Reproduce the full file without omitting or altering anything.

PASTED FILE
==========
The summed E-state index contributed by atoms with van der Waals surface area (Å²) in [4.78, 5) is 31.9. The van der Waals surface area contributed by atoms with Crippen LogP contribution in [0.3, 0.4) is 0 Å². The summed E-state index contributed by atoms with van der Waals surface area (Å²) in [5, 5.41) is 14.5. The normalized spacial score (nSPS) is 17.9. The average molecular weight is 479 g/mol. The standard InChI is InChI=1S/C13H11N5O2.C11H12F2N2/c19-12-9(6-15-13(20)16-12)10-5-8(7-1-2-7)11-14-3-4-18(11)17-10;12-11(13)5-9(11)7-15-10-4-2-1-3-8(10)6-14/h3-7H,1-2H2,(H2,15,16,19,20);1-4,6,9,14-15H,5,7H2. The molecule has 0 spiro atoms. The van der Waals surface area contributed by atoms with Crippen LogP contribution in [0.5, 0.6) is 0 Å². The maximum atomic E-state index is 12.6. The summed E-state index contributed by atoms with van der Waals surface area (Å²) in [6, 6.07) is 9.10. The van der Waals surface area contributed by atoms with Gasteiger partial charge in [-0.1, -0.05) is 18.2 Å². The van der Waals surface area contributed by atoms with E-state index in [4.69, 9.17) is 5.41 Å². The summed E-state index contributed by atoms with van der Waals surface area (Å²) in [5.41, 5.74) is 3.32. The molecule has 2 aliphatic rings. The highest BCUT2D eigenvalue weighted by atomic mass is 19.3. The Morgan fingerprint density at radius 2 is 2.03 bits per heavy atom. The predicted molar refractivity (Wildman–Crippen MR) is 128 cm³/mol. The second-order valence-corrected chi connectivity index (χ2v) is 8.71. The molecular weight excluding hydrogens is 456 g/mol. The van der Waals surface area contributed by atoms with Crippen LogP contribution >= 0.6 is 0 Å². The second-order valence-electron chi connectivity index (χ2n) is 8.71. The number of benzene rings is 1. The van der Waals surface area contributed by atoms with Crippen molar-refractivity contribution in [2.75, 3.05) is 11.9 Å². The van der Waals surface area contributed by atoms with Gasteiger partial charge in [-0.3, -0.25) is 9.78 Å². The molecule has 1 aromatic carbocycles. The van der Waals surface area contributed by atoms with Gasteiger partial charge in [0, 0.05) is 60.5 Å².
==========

The summed E-state index contributed by atoms with van der Waals surface area (Å²) in [4.78, 5) is 31.9. The van der Waals surface area contributed by atoms with Crippen LogP contribution in [0.3, 0.4) is 0 Å². The summed E-state index contributed by atoms with van der Waals surface area (Å²) in [5, 5.41) is 14.5. The normalized spacial score (nSPS) is 17.9. The average molecular weight is 479 g/mol. The standard InChI is InChI=1S/C13H11N5O2.C11H12F2N2/c19-12-9(6-15-13(20)16-12)10-5-8(7-1-2-7)11-14-3-4-18(11)17-10;12-11(13)5-9(11)7-15-10-4-2-1-3-8(10)6-14/h3-7H,1-2H2,(H2,15,16,19,20);1-4,6,9,14-15H,5,7H2. The molecule has 0 spiro atoms. The van der Waals surface area contributed by atoms with Crippen LogP contribution in [0.5, 0.6) is 0 Å². The maximum atomic E-state index is 12.6. The summed E-state index contributed by atoms with van der Waals surface area (Å²) in [6, 6.07) is 9.10. The van der Waals surface area contributed by atoms with Gasteiger partial charge in [-0.1, -0.05) is 18.2 Å². The van der Waals surface area contributed by atoms with E-state index in [4.69, 9.17) is 5.41 Å². The summed E-state index contributed by atoms with van der Waals surface area (Å²) in [5.41, 5.74) is 3.32. The molecule has 2 aliphatic rings. The highest BCUT2D eigenvalue weighted by atomic mass is 19.3. The Morgan fingerprint density at radius 2 is 2.03 bits per heavy atom. The predicted molar refractivity (Wildman–Crippen MR) is 128 cm³/mol. The second-order valence-corrected chi connectivity index (χ2v) is 8.71. The molecular weight excluding hydrogens is 456 g/mol. The van der Waals surface area contributed by atoms with Crippen LogP contribution >= 0.6 is 0 Å². The second-order valence-electron chi connectivity index (χ2n) is 8.71. The number of benzene rings is 1. The van der Waals surface area contributed by atoms with Crippen molar-refractivity contribution in [2.75, 3.05) is 11.9 Å². The van der Waals surface area contributed by atoms with Gasteiger partial charge in [-0.3, -0.25) is 9.78 Å². The molecule has 1 aromatic carbocycles. The van der Waals surface area contributed by atoms with Gasteiger partial charge in [0, 0.05) is 60.5 Å².